Management Interface

All ports, including the internal management interface are configured by default to be members of VLAN 1. In a VLAN-based network, Arista switches use VLAN 1 as the default VLAN for in-band management and to communicate with other networking devices. As a consequence, VLAN 1 may unwisely span the entire network if not appropriately pruned.
To maximize the security domain a dedicated management VLAN or VRF (introduced in EOS 4.10) should be defined to keep management traffic separate from user data and control plane traffic.
Configuration example:

vrf definition mgmt 
   rd 101:1
int vlan 44

   vrf forwarding mgmt

   ip address 10.20.20.1/24
   ip route vrf mgmt 0/0 10.20.20.2

In order to ensure the separation of management network traffic and normal production traffic it is recommended that the Management Interface be configured on a VLAN that does not exist in the normal production traffic. An alternative to this approach is to place the management interface in a different management VRF. If a VLAN is utilized on the management VRF it is recommended that this VLAN be removed from all trunk interfaces on the production network.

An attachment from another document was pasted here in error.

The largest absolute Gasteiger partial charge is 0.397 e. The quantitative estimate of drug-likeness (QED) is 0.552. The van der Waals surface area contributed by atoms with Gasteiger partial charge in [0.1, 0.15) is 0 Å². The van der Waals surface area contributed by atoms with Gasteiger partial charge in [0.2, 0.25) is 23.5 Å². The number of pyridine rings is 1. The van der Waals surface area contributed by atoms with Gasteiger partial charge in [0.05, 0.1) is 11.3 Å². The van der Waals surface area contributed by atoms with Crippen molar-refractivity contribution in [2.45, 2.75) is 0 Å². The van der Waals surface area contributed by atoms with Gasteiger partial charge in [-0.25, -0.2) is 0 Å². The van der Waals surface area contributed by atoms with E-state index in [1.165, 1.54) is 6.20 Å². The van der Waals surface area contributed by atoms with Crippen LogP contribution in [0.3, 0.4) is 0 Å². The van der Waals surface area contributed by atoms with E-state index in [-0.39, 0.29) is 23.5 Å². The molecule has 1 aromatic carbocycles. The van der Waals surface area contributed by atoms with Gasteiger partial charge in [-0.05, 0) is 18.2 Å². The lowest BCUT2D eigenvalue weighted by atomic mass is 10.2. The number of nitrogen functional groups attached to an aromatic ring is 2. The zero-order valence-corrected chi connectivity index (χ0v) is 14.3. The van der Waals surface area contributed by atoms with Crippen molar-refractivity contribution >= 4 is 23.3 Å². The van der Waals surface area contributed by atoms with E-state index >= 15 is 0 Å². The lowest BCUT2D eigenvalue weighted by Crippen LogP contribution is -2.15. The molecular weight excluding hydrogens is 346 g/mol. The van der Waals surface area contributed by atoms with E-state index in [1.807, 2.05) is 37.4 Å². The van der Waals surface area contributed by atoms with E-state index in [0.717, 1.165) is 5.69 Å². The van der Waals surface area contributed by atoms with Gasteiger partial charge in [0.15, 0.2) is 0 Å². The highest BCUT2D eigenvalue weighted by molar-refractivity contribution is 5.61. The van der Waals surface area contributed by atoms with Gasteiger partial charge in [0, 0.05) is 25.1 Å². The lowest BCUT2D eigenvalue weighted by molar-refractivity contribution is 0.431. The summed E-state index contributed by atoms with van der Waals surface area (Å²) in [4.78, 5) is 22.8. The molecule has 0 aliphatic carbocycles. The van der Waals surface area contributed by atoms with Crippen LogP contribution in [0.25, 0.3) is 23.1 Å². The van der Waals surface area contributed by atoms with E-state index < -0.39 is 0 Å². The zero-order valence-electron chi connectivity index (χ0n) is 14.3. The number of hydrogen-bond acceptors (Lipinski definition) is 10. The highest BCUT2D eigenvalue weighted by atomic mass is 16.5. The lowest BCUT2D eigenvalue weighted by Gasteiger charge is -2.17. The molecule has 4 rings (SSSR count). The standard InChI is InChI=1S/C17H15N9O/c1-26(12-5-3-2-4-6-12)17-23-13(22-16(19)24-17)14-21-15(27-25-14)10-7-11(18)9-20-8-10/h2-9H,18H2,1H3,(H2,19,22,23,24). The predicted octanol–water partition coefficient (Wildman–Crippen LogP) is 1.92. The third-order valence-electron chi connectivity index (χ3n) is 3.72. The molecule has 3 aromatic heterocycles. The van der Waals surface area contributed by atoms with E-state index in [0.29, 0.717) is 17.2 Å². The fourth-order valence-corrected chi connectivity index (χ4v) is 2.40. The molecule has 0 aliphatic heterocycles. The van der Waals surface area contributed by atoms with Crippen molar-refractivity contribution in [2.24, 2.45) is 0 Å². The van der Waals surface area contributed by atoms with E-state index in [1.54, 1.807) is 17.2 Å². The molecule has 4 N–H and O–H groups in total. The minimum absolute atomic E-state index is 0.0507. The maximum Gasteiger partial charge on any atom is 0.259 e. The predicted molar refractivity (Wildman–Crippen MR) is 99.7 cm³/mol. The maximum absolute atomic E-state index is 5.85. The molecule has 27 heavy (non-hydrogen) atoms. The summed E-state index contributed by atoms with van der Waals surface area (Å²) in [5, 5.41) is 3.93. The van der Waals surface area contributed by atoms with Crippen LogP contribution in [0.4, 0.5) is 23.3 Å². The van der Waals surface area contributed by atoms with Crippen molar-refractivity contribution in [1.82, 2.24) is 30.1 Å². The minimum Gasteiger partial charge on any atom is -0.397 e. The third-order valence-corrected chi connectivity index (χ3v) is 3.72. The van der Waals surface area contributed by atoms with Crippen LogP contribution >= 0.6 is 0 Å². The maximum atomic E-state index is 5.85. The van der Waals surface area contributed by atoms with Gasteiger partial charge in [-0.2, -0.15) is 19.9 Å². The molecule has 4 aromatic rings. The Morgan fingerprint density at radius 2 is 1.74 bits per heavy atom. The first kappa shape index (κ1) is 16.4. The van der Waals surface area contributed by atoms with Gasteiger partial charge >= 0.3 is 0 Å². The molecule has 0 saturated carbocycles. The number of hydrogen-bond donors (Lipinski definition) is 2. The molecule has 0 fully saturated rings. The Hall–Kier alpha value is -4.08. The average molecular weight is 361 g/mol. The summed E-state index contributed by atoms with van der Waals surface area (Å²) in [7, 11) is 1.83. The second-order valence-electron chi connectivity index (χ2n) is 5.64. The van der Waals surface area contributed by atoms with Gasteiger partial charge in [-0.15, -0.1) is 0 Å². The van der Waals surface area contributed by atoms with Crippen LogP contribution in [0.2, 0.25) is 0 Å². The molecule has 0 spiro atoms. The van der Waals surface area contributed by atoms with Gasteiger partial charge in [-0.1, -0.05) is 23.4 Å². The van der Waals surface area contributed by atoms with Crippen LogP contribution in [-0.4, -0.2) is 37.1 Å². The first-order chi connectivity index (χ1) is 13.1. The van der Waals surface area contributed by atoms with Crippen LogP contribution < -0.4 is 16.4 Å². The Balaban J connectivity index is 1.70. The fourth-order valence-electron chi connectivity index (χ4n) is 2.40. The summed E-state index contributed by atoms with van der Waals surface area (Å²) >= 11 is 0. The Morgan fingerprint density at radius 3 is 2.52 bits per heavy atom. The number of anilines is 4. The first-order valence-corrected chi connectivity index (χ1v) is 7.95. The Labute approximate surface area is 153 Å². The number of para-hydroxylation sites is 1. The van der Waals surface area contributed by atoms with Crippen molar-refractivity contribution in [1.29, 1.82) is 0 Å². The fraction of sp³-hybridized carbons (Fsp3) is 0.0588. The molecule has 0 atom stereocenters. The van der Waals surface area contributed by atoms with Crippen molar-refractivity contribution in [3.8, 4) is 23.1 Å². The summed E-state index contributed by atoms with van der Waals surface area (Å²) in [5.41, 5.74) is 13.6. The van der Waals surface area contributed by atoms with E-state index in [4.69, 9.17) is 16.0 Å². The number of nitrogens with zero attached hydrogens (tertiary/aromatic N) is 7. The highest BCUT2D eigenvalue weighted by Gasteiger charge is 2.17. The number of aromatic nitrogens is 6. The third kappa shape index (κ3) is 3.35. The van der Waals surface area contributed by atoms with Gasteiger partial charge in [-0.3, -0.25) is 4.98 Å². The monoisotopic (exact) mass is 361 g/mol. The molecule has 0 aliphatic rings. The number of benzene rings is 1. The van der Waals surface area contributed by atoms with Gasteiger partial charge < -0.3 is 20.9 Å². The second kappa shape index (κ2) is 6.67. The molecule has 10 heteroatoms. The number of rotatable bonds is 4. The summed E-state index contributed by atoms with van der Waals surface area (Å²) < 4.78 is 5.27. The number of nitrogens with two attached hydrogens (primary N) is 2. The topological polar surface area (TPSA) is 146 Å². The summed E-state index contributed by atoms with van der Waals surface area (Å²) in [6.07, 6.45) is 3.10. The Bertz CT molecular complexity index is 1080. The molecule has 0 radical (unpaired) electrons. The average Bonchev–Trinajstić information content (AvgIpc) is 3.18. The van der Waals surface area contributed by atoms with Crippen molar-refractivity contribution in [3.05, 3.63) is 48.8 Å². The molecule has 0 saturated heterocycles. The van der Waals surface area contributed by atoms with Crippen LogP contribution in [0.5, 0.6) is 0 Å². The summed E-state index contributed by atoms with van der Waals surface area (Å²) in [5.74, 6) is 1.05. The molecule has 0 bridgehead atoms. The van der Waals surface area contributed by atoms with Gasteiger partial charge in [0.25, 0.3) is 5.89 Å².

vlan 1
   state suspend #disable VLAN 1 altogether 
interface Ethernet1
   switchport trunk native vlan 1000 #change native VLAN to 1000 
   switchport trunk allowed vlan except 1 #allow all VLANs except VLAN 1

Alternatively you can use trunk groups to determine which trunks service which VLANs:

vlan 1

   trunk group DO_NOT_USE

If switchports are not a member of group “DO_NOT_USE”, that VLAN(s) will not be serviced by the switchport(s).

TACACS+/RADIUS

TACACS+ is an authentication protocol that can be used for authentication of management users against a remote AAA server. TACACS+ provides the ability to provide each individual a specified administrative account which eliminates the need for a single shared admin password.

RADIUS is a similar protocol to TACACS+ and can be used to provide similar level functionality, however, RADIUS only encrypts the password in the packet which doesn’t protect the username and accounting information.